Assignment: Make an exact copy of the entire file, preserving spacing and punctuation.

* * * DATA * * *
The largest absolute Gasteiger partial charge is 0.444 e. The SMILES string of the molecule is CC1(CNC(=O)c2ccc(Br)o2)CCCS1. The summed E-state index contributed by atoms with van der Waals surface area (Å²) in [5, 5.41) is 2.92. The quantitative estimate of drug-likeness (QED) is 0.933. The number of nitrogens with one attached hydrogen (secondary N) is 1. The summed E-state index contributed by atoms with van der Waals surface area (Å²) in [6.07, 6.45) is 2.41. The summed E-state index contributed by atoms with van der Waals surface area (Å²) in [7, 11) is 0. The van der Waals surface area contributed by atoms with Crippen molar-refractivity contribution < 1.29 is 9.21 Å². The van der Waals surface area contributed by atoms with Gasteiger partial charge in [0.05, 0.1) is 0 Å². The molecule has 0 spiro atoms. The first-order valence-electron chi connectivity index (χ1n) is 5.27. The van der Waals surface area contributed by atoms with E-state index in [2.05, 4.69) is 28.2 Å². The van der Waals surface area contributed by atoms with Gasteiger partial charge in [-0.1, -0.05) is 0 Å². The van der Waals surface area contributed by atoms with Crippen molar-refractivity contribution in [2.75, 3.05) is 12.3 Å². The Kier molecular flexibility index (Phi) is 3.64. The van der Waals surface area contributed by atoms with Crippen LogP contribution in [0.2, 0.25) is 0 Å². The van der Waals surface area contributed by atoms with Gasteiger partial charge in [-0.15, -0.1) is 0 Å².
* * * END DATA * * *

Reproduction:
The largest absolute Gasteiger partial charge is 0.444 e. The SMILES string of the molecule is CC1(CNC(=O)c2ccc(Br)o2)CCCS1. The summed E-state index contributed by atoms with van der Waals surface area (Å²) in [5, 5.41) is 2.92. The quantitative estimate of drug-likeness (QED) is 0.933. The number of nitrogens with one attached hydrogen (secondary N) is 1. The summed E-state index contributed by atoms with van der Waals surface area (Å²) in [6.07, 6.45) is 2.41. The summed E-state index contributed by atoms with van der Waals surface area (Å²) in [7, 11) is 0. The van der Waals surface area contributed by atoms with Crippen molar-refractivity contribution < 1.29 is 9.21 Å². The van der Waals surface area contributed by atoms with Gasteiger partial charge in [0.05, 0.1) is 0 Å². The molecule has 0 spiro atoms. The first-order valence-electron chi connectivity index (χ1n) is 5.27. The van der Waals surface area contributed by atoms with E-state index in [2.05, 4.69) is 28.2 Å². The van der Waals surface area contributed by atoms with Gasteiger partial charge in [-0.1, -0.05) is 0 Å². The van der Waals surface area contributed by atoms with Crippen molar-refractivity contribution in [2.75, 3.05) is 12.3 Å². The Kier molecular flexibility index (Phi) is 3.64. The van der Waals surface area contributed by atoms with Crippen LogP contribution in [0.2, 0.25) is 0 Å². The van der Waals surface area contributed by atoms with Gasteiger partial charge in [-0.15, -0.1) is 0 Å².